June was a mixed month. At first hot, sunny and settled, perfect for insect life using the resources of the garden, with nectar and pollen sources galore…
… then as midsummer approached, so the weather closed in, with lots of cloud, occasional heavy rain, and on some days, unseasonable cold. Even in the gloom though, there is good reason to visit: my last blog (see here) was an exploration of the beauty to be found after a deluge.
Star plants from the insects’ perspective this month included Salvias and their relatives (closed flowers that require a bee or something large and powerful to get to the nectar and pollen), and Knautia macedonica, Eurphorbias and umbellifers, whose resources in contrast are open to all, from bees to hoverflies, tachinid flies to beetles and a whole lot more.
Honey Garlic too seemed to be attracting more than its fair share of bees to its stately flower spikes with drooping heads:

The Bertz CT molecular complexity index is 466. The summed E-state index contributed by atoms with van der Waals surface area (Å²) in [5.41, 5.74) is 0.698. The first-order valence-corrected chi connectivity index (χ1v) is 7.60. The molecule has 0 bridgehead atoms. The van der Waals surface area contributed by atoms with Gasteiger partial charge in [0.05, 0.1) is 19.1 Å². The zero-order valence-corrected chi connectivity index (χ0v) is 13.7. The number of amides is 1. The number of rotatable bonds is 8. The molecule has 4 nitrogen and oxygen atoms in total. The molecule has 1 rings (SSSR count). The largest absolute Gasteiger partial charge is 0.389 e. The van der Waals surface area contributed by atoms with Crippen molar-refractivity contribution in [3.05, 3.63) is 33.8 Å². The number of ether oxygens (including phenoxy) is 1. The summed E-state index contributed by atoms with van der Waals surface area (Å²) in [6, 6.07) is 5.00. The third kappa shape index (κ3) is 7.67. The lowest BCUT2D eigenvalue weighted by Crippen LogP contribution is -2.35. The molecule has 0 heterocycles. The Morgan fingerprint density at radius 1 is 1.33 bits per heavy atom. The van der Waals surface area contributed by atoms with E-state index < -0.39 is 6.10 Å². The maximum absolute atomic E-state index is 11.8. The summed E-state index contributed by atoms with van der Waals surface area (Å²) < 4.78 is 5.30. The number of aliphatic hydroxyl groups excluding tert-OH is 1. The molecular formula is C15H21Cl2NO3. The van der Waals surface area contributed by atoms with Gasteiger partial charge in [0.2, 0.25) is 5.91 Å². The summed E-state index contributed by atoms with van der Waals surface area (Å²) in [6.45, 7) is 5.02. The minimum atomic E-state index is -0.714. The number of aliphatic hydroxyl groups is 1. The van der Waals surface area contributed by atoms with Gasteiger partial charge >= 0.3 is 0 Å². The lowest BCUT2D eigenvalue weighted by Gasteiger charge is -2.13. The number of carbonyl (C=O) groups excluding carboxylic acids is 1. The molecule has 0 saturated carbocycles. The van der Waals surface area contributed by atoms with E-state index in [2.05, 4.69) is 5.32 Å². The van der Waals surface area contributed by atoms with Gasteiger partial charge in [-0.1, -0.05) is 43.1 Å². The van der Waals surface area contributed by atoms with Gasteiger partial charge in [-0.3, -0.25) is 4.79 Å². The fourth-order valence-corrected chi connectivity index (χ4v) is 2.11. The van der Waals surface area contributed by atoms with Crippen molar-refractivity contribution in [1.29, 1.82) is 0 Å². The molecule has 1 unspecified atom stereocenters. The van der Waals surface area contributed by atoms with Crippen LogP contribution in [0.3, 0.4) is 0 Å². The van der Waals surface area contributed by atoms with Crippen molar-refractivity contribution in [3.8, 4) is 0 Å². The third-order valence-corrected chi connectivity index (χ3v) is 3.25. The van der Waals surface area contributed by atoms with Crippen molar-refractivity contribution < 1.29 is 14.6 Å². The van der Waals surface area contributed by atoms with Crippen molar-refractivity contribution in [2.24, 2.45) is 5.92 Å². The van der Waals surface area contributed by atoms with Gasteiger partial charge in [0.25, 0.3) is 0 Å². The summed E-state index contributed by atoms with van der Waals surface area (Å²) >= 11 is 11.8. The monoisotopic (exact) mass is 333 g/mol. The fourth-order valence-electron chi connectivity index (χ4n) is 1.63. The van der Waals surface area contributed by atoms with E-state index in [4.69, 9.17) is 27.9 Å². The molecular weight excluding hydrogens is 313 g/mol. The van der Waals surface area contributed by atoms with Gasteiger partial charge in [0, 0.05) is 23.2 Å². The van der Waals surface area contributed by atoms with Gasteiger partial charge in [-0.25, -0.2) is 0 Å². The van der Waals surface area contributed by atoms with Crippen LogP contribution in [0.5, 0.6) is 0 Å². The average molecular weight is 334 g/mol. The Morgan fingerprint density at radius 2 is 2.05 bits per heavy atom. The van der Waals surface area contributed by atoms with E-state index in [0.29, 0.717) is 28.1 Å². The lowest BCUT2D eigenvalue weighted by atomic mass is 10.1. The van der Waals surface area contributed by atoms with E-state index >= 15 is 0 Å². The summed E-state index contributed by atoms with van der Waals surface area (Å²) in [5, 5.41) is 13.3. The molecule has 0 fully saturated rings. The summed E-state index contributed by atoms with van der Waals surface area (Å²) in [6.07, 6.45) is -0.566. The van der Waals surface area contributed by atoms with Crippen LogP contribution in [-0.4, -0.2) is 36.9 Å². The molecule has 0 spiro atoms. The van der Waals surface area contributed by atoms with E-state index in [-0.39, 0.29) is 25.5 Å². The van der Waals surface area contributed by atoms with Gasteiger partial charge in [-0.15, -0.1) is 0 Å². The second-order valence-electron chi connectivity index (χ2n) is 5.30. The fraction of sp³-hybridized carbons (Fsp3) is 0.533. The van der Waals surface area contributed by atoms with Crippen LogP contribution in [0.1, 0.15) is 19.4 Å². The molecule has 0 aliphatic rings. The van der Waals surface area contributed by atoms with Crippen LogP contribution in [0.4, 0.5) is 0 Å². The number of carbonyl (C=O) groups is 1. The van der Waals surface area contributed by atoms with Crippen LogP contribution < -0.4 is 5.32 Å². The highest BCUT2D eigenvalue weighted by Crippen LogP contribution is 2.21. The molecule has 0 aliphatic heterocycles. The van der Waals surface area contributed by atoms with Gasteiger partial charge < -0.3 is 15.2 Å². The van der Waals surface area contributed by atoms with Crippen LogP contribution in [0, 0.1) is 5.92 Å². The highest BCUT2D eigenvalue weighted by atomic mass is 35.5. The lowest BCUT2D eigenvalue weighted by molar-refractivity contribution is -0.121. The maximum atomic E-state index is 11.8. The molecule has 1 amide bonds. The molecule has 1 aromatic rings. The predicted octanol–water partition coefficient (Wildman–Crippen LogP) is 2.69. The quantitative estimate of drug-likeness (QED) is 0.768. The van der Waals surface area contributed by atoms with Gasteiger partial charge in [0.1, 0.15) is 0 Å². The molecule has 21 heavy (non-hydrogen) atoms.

Midsummer frolics also around the pond with dragonflies and especially damselflies emerging and then adorning the foliage with shards of neon.
June is traditionally not the best time for butterflies, the season between the spring emergers and those of high summer. But they did include a few Painted Ladies, although after a promising start, it seems we are not now in for a major invasion this summer.
Moths are less prone to the ‘June gap’, and flurries of flying faeries (longhorn moths, like the Gold-barred Longhorn) were easy to see, along with the mobile garden adornments provided by their caterpillars. What could be more stunning than a Mullein Moth larva, or more intriguing than the silken cascades protecting the nests of Spindle Ermines, or more important than the Green Oak-rollers, the main food of hungry Great and Blue Tit chicks?
The cornucopia of delights for summer continues with Thick-thighed Beetles, Two-spotted Malachite-beetles, soldier-beetles, Gargoyle Flies and Wolf Spiders.
Now is as good a time as any to visit the gardens whatever your interest – flowers, wildlife or simply tranquility, a refuge in troubled times… please visit the Beth Chatto website to book your tickets.